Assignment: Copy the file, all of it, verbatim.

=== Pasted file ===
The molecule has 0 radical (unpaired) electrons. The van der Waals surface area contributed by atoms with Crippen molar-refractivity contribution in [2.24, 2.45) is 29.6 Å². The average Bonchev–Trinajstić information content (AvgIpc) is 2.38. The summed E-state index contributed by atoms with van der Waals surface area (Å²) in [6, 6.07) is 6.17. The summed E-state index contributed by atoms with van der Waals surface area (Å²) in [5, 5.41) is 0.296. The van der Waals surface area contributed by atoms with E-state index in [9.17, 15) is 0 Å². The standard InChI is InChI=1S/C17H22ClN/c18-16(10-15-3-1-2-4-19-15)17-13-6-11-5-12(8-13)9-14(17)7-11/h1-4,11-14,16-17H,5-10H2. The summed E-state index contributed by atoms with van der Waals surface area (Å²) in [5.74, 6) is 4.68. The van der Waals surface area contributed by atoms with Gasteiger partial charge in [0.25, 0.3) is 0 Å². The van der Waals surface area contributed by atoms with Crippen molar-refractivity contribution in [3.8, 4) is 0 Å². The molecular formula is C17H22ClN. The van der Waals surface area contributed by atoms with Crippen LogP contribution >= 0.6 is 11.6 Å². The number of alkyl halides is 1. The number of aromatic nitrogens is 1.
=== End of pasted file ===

The molecule has 0 radical (unpaired) electrons. The van der Waals surface area contributed by atoms with Crippen molar-refractivity contribution in [2.24, 2.45) is 29.6 Å². The average Bonchev–Trinajstić information content (AvgIpc) is 2.38. The summed E-state index contributed by atoms with van der Waals surface area (Å²) in [6, 6.07) is 6.17. The summed E-state index contributed by atoms with van der Waals surface area (Å²) in [5, 5.41) is 0.296. The van der Waals surface area contributed by atoms with E-state index in [9.17, 15) is 0 Å². The standard InChI is InChI=1S/C17H22ClN/c18-16(10-15-3-1-2-4-19-15)17-13-6-11-5-12(8-13)9-14(17)7-11/h1-4,11-14,16-17H,5-10H2. The summed E-state index contributed by atoms with van der Waals surface area (Å²) in [5.74, 6) is 4.68. The van der Waals surface area contributed by atoms with Gasteiger partial charge in [0.25, 0.3) is 0 Å². The van der Waals surface area contributed by atoms with Crippen molar-refractivity contribution in [3.8, 4) is 0 Å². The molecular formula is C17H22ClN. The van der Waals surface area contributed by atoms with Crippen LogP contribution >= 0.6 is 11.6 Å². The number of alkyl halides is 1. The number of aromatic nitrogens is 1.